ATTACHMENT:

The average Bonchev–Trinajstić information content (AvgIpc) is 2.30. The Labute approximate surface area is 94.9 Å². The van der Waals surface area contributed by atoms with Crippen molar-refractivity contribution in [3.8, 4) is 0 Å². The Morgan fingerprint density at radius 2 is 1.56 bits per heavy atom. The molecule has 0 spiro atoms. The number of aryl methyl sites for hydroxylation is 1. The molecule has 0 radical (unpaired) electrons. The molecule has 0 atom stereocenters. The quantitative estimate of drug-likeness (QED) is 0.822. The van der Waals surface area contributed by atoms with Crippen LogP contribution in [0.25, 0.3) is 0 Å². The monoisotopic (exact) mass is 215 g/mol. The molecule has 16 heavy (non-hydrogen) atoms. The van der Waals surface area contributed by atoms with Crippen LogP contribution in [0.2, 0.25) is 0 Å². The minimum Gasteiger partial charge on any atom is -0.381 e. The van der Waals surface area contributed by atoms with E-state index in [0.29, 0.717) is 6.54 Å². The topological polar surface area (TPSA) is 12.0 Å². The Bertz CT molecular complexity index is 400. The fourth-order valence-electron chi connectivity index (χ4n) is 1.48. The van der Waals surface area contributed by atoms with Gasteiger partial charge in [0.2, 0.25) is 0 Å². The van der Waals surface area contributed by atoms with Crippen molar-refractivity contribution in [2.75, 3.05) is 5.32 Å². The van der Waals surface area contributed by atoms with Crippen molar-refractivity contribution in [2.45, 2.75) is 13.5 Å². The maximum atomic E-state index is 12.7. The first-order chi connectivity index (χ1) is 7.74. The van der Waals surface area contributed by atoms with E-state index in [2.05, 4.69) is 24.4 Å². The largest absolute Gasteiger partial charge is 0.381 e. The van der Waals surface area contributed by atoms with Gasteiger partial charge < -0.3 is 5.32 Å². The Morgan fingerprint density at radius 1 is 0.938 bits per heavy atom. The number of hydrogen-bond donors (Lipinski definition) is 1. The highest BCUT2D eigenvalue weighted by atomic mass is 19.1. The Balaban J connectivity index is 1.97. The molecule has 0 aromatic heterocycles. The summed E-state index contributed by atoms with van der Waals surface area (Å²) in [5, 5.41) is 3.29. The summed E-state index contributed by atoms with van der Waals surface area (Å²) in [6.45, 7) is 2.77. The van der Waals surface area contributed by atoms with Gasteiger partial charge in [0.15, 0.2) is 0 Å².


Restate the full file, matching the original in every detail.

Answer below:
The average Bonchev–Trinajstić information content (AvgIpc) is 2.30. The Labute approximate surface area is 94.9 Å². The van der Waals surface area contributed by atoms with Crippen molar-refractivity contribution in [3.8, 4) is 0 Å². The Morgan fingerprint density at radius 2 is 1.56 bits per heavy atom. The molecule has 0 spiro atoms. The number of aryl methyl sites for hydroxylation is 1. The molecule has 0 radical (unpaired) electrons. The molecule has 0 atom stereocenters. The quantitative estimate of drug-likeness (QED) is 0.822. The van der Waals surface area contributed by atoms with Crippen LogP contribution in [0.25, 0.3) is 0 Å². The monoisotopic (exact) mass is 215 g/mol. The molecule has 16 heavy (non-hydrogen) atoms. The van der Waals surface area contributed by atoms with Crippen LogP contribution in [0.2, 0.25) is 0 Å². The minimum Gasteiger partial charge on any atom is -0.381 e. The van der Waals surface area contributed by atoms with E-state index in [0.29, 0.717) is 6.54 Å². The topological polar surface area (TPSA) is 12.0 Å². The Bertz CT molecular complexity index is 400. The fourth-order valence-electron chi connectivity index (χ4n) is 1.48. The van der Waals surface area contributed by atoms with Gasteiger partial charge in [0.2, 0.25) is 0 Å². The van der Waals surface area contributed by atoms with Crippen molar-refractivity contribution in [2.75, 3.05) is 5.32 Å². The van der Waals surface area contributed by atoms with Crippen molar-refractivity contribution in [2.45, 2.75) is 13.5 Å². The maximum atomic E-state index is 12.7. The first-order chi connectivity index (χ1) is 7.74. The van der Waals surface area contributed by atoms with E-state index in [2.05, 4.69) is 24.4 Å². The largest absolute Gasteiger partial charge is 0.381 e. The van der Waals surface area contributed by atoms with Gasteiger partial charge < -0.3 is 5.32 Å². The Morgan fingerprint density at radius 1 is 0.938 bits per heavy atom. The number of hydrogen-bond donors (Lipinski definition) is 1. The highest BCUT2D eigenvalue weighted by atomic mass is 19.1. The Balaban J connectivity index is 1.97. The molecule has 0 aromatic heterocycles. The summed E-state index contributed by atoms with van der Waals surface area (Å²) in [5, 5.41) is 3.29. The summed E-state index contributed by atoms with van der Waals surface area (Å²) in [6.45, 7) is 2.77. The van der Waals surface area contributed by atoms with Gasteiger partial charge in [0.15, 0.2) is 0 Å².